Since starting this blog almost two years ago, my wife and I have literally received thousands of emails from readers asking for our advice about retiring in Mexico. I lost count somewhere around the 10,000 mark.
Whenever a reader asks me for tips or general advice, I share the following 10 tips with them. I figured I would post them here in the hopes that it will cut down on the number of emails we receive.
By the time you’re ready to retire, chances are that you’ve accumulated a lot of stuff. Well, it’s time to start getting rid of it in preparation for your new life south of the border. Holding on to all those things will only complicate the process of moving and cost you more money in the long run (e.g. moving costs, storage fees).
2. Get a temporary or permanent resident card
Life is just much easier when you have a temporary or permanent resident card. You can open bank accounts, register a vehicle, participate in the public healthcare system and the list goes on and on.
3. Leave your car behind
This applies to anyone thinking of permanently moving to Mexico and who doesn’t live 25 km from the U.S. border, designated parts of Sonora or in the Baja Peninsula. The requirements to import a vehicle are far more lax in those areas.
4. Leave your furniture behind
They sell furniture in Mexico and it’s actually quite affordable to have custom pieces made. International moving and shipping services are expensive and sometimes things end up missing or damaged along the way.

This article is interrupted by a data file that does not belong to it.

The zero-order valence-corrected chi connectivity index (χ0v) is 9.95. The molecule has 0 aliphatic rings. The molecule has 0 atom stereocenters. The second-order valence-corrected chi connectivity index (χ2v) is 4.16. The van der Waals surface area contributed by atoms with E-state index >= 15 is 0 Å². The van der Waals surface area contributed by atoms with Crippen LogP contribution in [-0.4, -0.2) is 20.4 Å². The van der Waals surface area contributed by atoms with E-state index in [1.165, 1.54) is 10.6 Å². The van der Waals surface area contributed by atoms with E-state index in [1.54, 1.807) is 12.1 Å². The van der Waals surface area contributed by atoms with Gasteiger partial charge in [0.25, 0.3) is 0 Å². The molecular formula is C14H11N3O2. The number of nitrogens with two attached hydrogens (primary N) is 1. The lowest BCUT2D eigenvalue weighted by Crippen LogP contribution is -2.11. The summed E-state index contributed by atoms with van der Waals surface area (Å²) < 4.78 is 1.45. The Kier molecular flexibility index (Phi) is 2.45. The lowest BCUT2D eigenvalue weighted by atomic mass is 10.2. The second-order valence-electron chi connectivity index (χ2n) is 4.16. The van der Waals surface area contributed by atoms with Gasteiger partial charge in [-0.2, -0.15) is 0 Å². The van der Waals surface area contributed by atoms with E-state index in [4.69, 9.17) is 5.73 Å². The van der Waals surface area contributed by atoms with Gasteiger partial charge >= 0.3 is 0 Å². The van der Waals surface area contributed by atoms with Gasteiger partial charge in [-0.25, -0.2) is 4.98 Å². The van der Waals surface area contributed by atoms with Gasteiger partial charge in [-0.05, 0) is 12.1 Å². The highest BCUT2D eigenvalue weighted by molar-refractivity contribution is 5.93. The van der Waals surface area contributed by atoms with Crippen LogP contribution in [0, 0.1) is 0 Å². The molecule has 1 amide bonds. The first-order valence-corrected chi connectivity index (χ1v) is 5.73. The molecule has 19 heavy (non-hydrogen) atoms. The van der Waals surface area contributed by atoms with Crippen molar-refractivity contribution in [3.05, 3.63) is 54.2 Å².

5. Start learning Spanish now
Learning a language takes time and effort. It’s not going to magically happen overnight, so you might as well start working on it now. The more you know when you arrive, the easier it will be for you to communicate and get things done in Mexico.
There are several free resources available online to help you learn Spanish. We even have free video lessons on our site complete with practice exercises.
6. Get a Mexican cell phone number
This will make it much easier to get things done and get callbacks from businesses (they won’t call your foreign number). Also, many banks require a Mexican cell phone number in order to do online banking due to certain security protocols.
7. Download Whatsapp
This is a the free app that is used by almost everyone in Mexico to call and text.
8. Open a Mexican bank account
There are numerous benefits to opening a bank account in your new country.
9. Get healthcare coverage
Mexico has both a private and a public healthcare system. It’s important to research your options before moving down and to get some type of health coverage as soon as possible.
To learn all about your healthcare options, we recommend buying Monica Rix Paxson’s ebook on the subject.
10. Hire people (when necessary) to get things done
There is a huge learning curve involved when you move to another country and you will find that even the simplest of tasks (like getting the electric bill put in your name) can turn out to be more complicated than you anticipated.
If you move to a large, friendly expat community like the one where we live, then it’s not a problem because everyone helps each other.
If not, you might want to consider hiring people to assist with tasks such as: registering your car, completing the second part of the resident card process, and putting utilities in your name. People who offer these types of services are often referred to as gestores.